Salt-losing crisis in infants-not always of adrenal origin

Bharathi Pai, Nick J Shaw, Wolfgang Högler

Research output: Contribution to journalArticlepeer-review

8 Citations (Scopus)


UNLABELLED: Three infants (age 1.5, 4 and 7 months) presented with vomiting, hyponatremia and hyperkalaemia suggestive of a salt-losing congenital adrenal condition. Diagnostic endocrine bloods were taken and adrenal steroid therapy was started. The infants were subsequently found to have raised plasma aldosterone and renin levels due to pyelonephritis and structural anomalies of the kidneys, demonstrating secondary aldosterone resistance.

CONCLUSION: Establishing the diagnosis of congenital adrenal disorders is essential in a baby who develops a salt-losing crisis in the first few weeks of life. However, pyelonephritis should be considered and can be rapidly excluded in any infant presenting with a salt-losing crisis with hyponatremia and hyperkalaemia, in particular, outside the neonatal period. Only then should an endocrine cause for this presentation be considered and treatment commenced.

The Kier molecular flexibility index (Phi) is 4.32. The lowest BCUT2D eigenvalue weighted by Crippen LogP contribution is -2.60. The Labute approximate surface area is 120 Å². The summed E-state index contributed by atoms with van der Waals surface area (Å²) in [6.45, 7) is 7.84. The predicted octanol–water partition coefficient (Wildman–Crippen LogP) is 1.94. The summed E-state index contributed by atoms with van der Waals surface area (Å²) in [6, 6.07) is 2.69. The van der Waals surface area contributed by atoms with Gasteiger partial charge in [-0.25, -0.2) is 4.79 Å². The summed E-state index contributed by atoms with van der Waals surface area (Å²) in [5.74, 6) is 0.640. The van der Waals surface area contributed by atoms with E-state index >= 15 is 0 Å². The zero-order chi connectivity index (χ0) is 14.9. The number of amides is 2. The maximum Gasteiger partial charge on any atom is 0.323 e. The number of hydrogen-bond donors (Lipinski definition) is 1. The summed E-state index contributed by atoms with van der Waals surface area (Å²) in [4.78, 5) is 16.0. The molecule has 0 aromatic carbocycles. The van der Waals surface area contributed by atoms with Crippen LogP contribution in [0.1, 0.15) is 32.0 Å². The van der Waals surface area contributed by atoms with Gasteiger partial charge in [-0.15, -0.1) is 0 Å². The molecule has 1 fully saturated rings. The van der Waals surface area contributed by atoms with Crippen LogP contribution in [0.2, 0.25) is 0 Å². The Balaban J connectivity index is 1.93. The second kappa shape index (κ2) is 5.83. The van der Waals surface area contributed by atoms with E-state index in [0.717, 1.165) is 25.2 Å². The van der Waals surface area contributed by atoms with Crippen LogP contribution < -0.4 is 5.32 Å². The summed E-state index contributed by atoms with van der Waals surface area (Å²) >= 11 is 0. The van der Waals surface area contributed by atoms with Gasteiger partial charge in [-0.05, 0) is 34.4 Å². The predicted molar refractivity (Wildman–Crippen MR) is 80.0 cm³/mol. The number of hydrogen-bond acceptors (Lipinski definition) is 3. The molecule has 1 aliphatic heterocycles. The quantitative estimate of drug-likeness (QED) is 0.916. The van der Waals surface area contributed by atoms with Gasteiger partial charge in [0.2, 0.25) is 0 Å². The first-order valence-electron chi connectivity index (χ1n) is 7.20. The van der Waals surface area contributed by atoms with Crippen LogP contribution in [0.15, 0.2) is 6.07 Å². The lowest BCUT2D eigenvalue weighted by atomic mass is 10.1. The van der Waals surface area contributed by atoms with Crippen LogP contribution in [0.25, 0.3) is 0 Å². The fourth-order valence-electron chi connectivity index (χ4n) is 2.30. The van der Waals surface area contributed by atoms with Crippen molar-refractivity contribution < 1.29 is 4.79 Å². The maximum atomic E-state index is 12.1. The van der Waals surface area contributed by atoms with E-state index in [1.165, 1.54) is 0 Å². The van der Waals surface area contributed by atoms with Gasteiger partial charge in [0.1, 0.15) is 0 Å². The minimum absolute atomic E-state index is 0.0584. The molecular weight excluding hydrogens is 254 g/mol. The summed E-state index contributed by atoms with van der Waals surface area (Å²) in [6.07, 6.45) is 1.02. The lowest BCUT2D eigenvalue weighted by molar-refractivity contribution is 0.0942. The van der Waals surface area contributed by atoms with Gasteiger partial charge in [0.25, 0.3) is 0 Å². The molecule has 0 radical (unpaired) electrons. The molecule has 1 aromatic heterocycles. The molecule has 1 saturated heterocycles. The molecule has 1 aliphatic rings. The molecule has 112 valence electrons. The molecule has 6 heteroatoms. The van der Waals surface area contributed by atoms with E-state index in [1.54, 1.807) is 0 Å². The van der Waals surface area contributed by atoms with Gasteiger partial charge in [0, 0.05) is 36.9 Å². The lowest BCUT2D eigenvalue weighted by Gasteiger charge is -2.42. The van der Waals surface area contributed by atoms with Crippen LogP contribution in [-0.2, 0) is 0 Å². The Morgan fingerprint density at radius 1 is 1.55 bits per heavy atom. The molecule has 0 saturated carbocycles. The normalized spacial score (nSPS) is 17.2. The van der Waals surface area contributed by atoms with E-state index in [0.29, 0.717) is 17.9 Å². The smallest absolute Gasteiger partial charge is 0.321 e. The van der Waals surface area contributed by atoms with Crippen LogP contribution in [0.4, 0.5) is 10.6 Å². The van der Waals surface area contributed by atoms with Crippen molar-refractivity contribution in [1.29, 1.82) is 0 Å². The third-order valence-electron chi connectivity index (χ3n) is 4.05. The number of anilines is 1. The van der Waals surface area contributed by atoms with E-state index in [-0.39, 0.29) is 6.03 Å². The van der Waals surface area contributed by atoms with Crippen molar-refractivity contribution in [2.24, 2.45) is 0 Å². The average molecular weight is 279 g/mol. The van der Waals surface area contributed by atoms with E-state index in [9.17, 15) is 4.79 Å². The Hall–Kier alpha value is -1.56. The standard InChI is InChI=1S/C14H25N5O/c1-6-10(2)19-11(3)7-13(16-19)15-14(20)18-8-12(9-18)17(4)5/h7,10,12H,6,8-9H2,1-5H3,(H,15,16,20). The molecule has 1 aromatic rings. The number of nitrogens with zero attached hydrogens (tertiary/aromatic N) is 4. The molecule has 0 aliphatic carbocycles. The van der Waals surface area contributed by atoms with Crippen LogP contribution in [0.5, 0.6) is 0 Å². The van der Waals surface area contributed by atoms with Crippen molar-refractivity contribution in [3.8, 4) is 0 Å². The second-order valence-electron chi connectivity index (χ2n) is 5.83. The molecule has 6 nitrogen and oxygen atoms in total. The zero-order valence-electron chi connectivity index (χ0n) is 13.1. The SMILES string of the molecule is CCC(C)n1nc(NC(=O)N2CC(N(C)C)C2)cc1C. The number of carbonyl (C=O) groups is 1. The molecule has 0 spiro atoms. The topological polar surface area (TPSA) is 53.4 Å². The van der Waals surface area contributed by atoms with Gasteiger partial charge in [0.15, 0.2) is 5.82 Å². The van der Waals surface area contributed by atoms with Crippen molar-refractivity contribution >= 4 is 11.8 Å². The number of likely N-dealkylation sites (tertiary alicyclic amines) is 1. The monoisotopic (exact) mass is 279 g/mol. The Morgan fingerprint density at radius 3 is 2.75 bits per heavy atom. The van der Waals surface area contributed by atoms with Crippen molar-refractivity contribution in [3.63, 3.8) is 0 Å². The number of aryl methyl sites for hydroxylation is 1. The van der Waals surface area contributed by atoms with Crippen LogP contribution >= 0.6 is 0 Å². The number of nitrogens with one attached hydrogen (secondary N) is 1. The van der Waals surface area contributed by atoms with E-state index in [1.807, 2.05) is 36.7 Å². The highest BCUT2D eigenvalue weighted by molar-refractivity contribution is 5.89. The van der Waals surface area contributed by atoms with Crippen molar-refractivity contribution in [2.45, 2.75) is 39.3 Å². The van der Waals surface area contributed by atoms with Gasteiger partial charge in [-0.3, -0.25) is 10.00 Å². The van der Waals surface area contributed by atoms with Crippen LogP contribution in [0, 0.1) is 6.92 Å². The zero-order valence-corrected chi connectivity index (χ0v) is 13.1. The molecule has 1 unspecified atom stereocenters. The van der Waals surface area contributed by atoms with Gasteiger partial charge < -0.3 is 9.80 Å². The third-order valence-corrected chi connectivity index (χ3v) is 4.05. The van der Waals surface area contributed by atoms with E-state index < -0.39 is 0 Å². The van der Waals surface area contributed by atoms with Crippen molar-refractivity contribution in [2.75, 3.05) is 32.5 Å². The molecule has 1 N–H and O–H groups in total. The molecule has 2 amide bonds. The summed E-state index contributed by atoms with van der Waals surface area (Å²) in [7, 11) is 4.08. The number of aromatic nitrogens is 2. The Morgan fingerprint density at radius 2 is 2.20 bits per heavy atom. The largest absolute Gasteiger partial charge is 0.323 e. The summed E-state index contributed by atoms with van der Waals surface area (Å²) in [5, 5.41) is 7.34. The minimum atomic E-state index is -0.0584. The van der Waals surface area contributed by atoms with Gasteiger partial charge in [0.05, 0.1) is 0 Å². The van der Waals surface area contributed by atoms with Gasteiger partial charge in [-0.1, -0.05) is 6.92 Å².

Original languageEnglish
Pages (from-to)317-21
Number of pages5
JournalEuropean Journal of Pediatrics
Issue number2
Publication statusPublished - Feb 2012


  • Diagnosis, Differential
  • Escherichia coli Infections
  • Female
  • Humans
  • Hyperkalemia
  • Hyponatremia
  • Infant
  • Kidney
  • Klebsiella Infections
  • Klebsiella oxytoca
  • Male
  • Pseudohypoaldosteronism
  • Pyelonephritis
  • Streptococcal Infections
  • Vomiting
  • Case Reports
  • Journal Article


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